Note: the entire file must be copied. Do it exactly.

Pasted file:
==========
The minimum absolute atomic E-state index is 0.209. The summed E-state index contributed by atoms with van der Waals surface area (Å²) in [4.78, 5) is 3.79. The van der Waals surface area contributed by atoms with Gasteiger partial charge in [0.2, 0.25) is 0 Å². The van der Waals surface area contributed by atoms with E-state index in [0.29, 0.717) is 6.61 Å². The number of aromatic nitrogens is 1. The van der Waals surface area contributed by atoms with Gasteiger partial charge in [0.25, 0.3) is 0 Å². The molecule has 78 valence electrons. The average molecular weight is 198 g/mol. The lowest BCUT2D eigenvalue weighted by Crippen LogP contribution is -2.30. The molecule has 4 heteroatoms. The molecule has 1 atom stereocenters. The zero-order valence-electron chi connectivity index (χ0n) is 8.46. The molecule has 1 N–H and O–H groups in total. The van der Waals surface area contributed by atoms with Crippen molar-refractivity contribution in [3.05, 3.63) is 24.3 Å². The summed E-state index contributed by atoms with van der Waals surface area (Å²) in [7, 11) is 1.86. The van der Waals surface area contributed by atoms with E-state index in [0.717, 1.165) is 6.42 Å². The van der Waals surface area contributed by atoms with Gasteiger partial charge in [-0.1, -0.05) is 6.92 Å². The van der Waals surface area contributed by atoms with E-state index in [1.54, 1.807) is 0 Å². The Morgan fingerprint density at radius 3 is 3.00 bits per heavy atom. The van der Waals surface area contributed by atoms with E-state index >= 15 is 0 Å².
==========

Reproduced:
The minimum absolute atomic E-state index is 0.209. The summed E-state index contributed by atoms with van der Waals surface area (Å²) in [4.78, 5) is 3.79. The van der Waals surface area contributed by atoms with Gasteiger partial charge in [0.2, 0.25) is 0 Å². The van der Waals surface area contributed by atoms with E-state index in [0.29, 0.717) is 6.61 Å². The number of aromatic nitrogens is 1. The van der Waals surface area contributed by atoms with Gasteiger partial charge in [0.25, 0.3) is 0 Å². The molecule has 78 valence electrons. The average molecular weight is 198 g/mol. The lowest BCUT2D eigenvalue weighted by Crippen LogP contribution is -2.30. The molecule has 4 heteroatoms. The molecule has 1 atom stereocenters. The zero-order valence-electron chi connectivity index (χ0n) is 8.46. The molecule has 1 N–H and O–H groups in total. The van der Waals surface area contributed by atoms with Crippen molar-refractivity contribution in [3.05, 3.63) is 24.3 Å². The summed E-state index contributed by atoms with van der Waals surface area (Å²) in [7, 11) is 1.86. The van der Waals surface area contributed by atoms with E-state index in [0.717, 1.165) is 6.42 Å². The van der Waals surface area contributed by atoms with Gasteiger partial charge in [-0.1, -0.05) is 6.92 Å². The van der Waals surface area contributed by atoms with E-state index in [1.54, 1.807) is 0 Å². The Morgan fingerprint density at radius 3 is 3.00 bits per heavy atom. The van der Waals surface area contributed by atoms with E-state index >= 15 is 0 Å².